Now is the Time for Agility, Collaboration, and Communication

With several states closing schools, bars, restaurants, and others closing all establishments all together, more closures seem imminent across the country.  There are still many unknowns as to the severity and the timeline for COVID-19 to take its course. It has become much of a waiting game, while those not infected work hard to remain that way, as current cases slowly but surely are resolved.
In the interim, we all must all make difficult decisions.  Restaurants and bars face a unique challenge.  In the spirit of avoiding furloughs, entertainment venues must make novel changes to their operations to adhere to the new legal and safety standards.
What does that mean for restaurants and bars?
Many traditionally sit-in restaurants are offering take-out options. This is optimal for several reasons.  It allows the restaurant to continue to operate, which is good for employer and employee alike.  This doesn’t come without challenges.

Restaurants face unique challenges. 

Much of the restaurant industry will be challenged with a take out or delivery option to remain operational. 
  • For pickups, make arrangements for the person ordering to text a number when they arrive.
  • Select a “drop-off” location outside to minimize human to human contact.
  • The same goes for delivery. Leave the food outside to avoid human contact.
  • Work with your supply chain to see what is available and identify any options that may be cost prohibitive. Simplicity is they key here.
  • Simplify the menu to streamline ingredient procurement.
  • Serve food at the appropriate temperature (HOT is ideal) to destroy any possible pathogens.
  • Get back to basics. Offer 2 spreads: a meat option and a vegetarian option.
  • Create a simple, family-style options, ie. Tuesday: spaghetti and meatballs, eggplant parm.
  • Create a schedule for each day of the week so patrons know what is coming up and can plan around it.
  • Accept only credit cards. Passing money back and forth passes more than just payment. It can contaminate hands and other currency in the till.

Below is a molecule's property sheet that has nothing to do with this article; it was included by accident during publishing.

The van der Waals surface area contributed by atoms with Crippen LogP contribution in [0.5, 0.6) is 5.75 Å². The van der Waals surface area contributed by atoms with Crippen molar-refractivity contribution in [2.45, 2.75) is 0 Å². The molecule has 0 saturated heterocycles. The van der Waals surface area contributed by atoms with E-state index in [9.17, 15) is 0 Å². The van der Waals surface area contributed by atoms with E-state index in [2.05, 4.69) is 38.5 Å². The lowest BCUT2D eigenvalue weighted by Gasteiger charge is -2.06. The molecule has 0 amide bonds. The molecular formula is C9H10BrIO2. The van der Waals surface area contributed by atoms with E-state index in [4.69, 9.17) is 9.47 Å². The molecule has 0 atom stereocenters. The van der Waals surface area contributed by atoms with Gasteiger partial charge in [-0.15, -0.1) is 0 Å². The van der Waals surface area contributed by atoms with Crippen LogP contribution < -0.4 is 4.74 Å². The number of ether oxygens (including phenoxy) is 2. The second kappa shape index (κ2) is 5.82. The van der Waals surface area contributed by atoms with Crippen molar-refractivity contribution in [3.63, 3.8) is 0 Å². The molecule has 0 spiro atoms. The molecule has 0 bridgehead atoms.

• Continually sanitize hands and any part that may touch a common surface, like a register or payment portal.
  • Collaborate, communicate, cooperate.  Work with nearby restaurants to coordinate menus. If possible, create one menu with each of the simple options from restaurants in your vicinity and share on each website.
  • Remain flexible.  Look into options for wine and beer services as well to be paired with meals where it is available. Establishments offering alcohol will have a leg-up on those that do not.
  • Consider gift cards to attract repeat visits.  Perhaps $75 for a $100 gift card.  This gets the register ringing and helps both the restaurant and the patron.
  • Keep a sense of humor!  We are all in this together!

Bars face similar challenges. 

Following many of the principles above, bars have additional considerations and opportunities to make the most of this challenge.
  • Beer/wine/alcohol delivery and pick-up where it is available/legal.
  • Some breweries and distilleries are finding creative ways to use their resources.  A distillery in Durham, NC is “distilling” hand sanitizer. Talk about flexibility to serve a need!
  • Offer simple options.
Regardless of the entertainment venue, staying agile, collaborating with suppliers and other establishments and communicating with patrons, suppliers and industry partners is key to getting past this speed bump with as little impact as possible, given the circumstances.